“The Build Back Better framework is less about returning to the way things were and more about seeking a fundamentally different future for America’s HBCUs.”
— Former Vice President Joe Biden’s commitment to HBCUs
The proposal put forward by Biden includes the following elements:
The next set of graduates from HBCUs will see the future differently, according to a presentation delivered by Biden Tuesday at Howard University:
Through the steps discussed below, their paths to the middle class will be better positioned than those who left HBCUs.
“We’re asking HBCUs to do things different,” said Samuel Bodkin, an assistant secretary at the U.S. Department of Education, before releasing the plan, “We’re asking HBCUs to build back better.”
Where does the plan start?
Students will start their college experience at new residential colleges that are designed for distance learning and scale learning. They will learn how to handle challenges and cope with life. They’ll have the tools they need to succeed on campus and in the community. They’ll have access to high-quality academic, occupational, and career development support systems.
Is there a “threshold” to get at?
Yes, there is, but a significant amount of funding is dedicated to kickstarting new HBCU colleges. Funding to a new or relocated college will be similar to tuition. The first three years will be focused on successful implementation with some form of assessment.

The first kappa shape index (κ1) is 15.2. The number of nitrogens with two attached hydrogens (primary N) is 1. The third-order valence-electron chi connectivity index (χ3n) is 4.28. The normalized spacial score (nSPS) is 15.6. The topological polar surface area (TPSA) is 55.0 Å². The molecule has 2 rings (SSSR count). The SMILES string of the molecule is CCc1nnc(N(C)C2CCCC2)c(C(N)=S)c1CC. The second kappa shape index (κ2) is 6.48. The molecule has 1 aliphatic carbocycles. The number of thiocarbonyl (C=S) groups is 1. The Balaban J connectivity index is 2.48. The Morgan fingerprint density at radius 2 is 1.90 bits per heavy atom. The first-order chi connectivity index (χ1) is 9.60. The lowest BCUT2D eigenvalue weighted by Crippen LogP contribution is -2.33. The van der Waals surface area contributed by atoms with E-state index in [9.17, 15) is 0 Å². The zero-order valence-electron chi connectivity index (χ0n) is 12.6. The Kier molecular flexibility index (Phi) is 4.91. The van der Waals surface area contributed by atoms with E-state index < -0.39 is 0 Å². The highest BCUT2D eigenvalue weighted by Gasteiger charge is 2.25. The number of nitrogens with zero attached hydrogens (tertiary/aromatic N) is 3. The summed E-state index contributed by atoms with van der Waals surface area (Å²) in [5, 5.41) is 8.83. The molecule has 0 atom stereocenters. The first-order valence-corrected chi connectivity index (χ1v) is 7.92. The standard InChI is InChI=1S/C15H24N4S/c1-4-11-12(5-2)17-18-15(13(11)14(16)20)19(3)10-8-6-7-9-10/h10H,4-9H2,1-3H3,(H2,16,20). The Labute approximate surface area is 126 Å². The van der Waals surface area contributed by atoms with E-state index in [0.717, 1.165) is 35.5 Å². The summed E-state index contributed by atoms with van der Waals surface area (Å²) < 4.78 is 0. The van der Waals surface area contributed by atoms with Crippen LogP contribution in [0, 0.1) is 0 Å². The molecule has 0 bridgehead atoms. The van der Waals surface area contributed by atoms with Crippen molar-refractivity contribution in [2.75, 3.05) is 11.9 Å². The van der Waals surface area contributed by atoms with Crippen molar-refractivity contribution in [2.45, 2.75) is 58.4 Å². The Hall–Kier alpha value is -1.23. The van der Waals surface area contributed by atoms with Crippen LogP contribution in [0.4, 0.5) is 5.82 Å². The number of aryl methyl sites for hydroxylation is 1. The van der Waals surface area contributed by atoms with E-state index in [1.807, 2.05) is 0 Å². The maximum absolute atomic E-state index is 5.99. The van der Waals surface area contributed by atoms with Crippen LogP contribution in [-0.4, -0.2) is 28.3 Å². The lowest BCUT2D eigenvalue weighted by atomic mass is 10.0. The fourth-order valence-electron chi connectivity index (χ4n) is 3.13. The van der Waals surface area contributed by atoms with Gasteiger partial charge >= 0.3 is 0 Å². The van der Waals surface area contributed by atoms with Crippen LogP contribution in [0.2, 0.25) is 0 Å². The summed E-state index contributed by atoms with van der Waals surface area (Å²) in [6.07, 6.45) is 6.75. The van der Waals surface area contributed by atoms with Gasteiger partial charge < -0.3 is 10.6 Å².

What’s the mix of new HBCUs?
Biden’s vision, as explained in the presentation, is that they will be separate, online, and university-community institutions that are accredited by the U.S. Department of Education’s Higher Education Commission (HEC). Once approved, they will have dedicated space in on-campus dormitories. Over the next 10 years, Biden says there will be 100 new residential colleges, at which HBCUs are splitting functions and supporting each other to create seamless experiences.
Does Biden want funding for new colleges?
Yes, he does. While all schools will receive funding for their new operating costs, 10-percent of that amount will be dedicated for new colleges to “set up shop” on campus. HBCUs will also be directed to designate the remaining 90 percent of that funding to dedicated infrastructure accounts to keep student experiences consistent.
How are new colleges funded?
New colleges will seek private funding from people who believe in the institution’s mission and offer support and support systems. Many on-campus functions will be shared between new and on-campus HBCUs, providing benefit to all institutions.